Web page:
In studying history, nothing is set in stone. As Pearson said in his introductory video, archaeologists must search the land around the artifacts they discover for context. Why was Stonehenge built where it was? Why take stones from Wales? Why did the neolithic peoples stop burying their dead in Stonehenge? When did they start using Stonehenge as a monument for their ancestors?

The exhibit raises these questions, provides possible answers –– and debunks certain others –– but ultimately refuses to make definitive statements about the history of Stonehenge. Ultimately, the exhibit highlights that as culture changes, our relationship to history and monuments continue to change and grow. Thus, through new eyes and new discoveries, even something like Stonehenge continues to change.

The Stonehenge exhibit runs until January 5, 2025. Tickets can be purchased at the Royal BC Museum and their website.

students without the support of Columbia’s Senate, acts which it says caused a violation of the “fundamental obligations of shared governance” and an “unprecedented assault on students’ rights.”

Canadian universities, as of yet, have not had a clear “Columbia moment.” There have, however, been sufficient incidents to show that our concern is warranted. In November, the University of Ottawa suspended a faculty member over proPalestinian social media posts. More recently, McGill University has unsuccessfully requested multiple court injunctions to remove their encampment.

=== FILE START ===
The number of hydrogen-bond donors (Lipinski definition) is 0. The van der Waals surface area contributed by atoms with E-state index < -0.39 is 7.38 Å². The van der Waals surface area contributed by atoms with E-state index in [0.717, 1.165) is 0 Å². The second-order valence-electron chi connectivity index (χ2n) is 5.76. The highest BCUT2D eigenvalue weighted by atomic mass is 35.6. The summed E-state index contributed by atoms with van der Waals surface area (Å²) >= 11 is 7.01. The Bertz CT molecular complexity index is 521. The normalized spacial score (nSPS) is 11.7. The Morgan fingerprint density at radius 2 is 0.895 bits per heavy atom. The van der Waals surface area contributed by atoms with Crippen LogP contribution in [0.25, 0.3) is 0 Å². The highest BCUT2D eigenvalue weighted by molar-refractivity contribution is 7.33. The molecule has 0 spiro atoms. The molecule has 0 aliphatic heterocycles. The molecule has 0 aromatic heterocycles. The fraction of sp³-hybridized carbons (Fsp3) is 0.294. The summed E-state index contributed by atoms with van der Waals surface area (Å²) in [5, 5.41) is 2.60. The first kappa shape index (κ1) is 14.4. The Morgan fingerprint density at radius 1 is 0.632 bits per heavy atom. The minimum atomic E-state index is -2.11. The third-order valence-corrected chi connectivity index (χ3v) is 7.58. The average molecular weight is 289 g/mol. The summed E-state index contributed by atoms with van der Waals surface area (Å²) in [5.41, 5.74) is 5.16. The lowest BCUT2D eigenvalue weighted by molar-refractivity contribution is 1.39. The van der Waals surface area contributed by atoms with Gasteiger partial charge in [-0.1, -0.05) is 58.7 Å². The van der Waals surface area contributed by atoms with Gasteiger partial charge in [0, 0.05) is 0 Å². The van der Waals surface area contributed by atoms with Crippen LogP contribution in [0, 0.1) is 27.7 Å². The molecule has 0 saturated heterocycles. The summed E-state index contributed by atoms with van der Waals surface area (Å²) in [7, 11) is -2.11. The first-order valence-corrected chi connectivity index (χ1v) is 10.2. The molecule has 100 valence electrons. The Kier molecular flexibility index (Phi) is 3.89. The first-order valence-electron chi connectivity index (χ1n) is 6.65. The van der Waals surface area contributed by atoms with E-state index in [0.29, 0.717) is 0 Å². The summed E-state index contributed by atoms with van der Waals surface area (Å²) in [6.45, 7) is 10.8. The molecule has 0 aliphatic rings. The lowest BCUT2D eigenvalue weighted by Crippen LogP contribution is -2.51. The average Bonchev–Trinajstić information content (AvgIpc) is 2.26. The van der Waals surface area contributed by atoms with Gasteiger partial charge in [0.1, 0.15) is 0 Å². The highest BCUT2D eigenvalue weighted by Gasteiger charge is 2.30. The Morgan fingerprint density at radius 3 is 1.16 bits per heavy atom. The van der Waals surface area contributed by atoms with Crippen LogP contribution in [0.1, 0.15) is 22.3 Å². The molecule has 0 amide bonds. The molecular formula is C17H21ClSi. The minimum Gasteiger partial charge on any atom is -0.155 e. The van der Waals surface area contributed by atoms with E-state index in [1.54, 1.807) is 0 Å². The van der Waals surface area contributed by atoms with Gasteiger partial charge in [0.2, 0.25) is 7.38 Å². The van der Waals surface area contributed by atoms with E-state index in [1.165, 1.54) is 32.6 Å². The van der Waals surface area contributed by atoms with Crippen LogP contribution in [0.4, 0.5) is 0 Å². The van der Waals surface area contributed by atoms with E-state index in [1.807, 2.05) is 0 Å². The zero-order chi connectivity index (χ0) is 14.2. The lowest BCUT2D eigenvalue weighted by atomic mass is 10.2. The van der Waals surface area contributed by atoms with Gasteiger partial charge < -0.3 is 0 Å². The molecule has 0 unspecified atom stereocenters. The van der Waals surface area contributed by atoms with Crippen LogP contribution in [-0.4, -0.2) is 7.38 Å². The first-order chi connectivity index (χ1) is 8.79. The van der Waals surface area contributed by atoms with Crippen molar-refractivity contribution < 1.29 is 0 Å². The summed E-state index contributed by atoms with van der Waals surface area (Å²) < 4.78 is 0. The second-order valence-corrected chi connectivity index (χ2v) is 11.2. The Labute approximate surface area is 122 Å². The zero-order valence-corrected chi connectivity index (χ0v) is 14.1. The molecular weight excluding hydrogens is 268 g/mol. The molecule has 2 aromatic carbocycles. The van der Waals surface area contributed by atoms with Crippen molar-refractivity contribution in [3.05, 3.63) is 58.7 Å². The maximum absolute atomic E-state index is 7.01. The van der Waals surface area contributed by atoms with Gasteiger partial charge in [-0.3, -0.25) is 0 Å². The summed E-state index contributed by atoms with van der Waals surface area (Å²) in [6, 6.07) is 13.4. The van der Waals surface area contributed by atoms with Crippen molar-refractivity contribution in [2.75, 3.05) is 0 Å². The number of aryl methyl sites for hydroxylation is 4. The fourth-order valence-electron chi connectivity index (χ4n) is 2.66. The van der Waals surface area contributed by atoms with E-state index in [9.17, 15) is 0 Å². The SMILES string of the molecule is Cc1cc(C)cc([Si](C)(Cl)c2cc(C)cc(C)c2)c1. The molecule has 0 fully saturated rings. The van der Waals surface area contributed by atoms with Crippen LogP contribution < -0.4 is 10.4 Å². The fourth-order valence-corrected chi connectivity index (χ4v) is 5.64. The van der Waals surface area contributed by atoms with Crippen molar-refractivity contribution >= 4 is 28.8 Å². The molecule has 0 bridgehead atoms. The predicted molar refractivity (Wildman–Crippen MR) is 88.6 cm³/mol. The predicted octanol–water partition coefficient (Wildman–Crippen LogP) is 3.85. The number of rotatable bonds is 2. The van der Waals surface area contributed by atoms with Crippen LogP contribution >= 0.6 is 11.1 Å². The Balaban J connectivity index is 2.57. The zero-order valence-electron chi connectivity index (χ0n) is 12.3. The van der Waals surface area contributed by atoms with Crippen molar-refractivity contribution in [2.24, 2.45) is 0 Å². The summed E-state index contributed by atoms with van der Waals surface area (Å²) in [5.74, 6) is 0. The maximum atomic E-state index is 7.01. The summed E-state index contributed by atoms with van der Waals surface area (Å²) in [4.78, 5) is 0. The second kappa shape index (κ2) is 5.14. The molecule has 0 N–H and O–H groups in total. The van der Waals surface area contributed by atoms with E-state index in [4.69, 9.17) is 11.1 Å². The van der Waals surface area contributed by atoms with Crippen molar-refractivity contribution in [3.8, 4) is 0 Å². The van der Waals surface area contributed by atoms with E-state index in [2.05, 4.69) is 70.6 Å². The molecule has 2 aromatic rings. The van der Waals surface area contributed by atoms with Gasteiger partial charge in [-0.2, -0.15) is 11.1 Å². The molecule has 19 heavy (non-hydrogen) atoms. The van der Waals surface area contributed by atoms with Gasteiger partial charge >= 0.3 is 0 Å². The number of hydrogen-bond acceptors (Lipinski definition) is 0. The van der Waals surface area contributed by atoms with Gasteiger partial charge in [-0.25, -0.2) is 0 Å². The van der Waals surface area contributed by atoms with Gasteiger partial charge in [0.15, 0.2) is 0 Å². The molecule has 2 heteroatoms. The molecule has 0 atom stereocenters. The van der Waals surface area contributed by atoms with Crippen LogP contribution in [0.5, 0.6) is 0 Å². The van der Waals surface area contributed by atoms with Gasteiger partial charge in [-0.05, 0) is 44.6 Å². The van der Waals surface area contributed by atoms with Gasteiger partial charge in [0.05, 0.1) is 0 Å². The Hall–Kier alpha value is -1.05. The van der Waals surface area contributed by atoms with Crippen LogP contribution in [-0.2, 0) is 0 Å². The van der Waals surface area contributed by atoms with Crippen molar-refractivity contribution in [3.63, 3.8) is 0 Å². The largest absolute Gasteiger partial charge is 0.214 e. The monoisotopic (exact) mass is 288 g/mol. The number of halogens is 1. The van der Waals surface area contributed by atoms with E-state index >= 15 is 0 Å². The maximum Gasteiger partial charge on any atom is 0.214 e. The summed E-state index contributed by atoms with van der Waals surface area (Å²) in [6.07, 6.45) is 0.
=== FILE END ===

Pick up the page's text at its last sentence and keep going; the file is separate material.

The most alarming incidents thus far have taken place at Albertan universities. City police in riot gear deployed tear gas

and rubber bullets against a pro-Palestinian encampment on the University of Calgary campus on May 9, the same day the encampment was pitched. On May 11 in Edmonton, police were also called onto the University of Alberta campus and attempted to forcibly remove protestors. These two universities now face accusations from their own faculty that they disproportionately infringed upon students’ rights to protest. Protest, like other forms of expression, is protected by the Canadian Charter of Rights and Freedoms. When students’ freedom of expression on campus is regulated by government organizations like the police, principles of academic freedom are clearly not being respected.

UVic has since stated that the encampment violates the university’s “no camping” policy, but has yet to take any direct action to remove it. Because of the risks to student safety as well as academic freedoms that clearing the encampment would pose, UVic should refrain from taking such action, even if it means not enforcing some of their policies.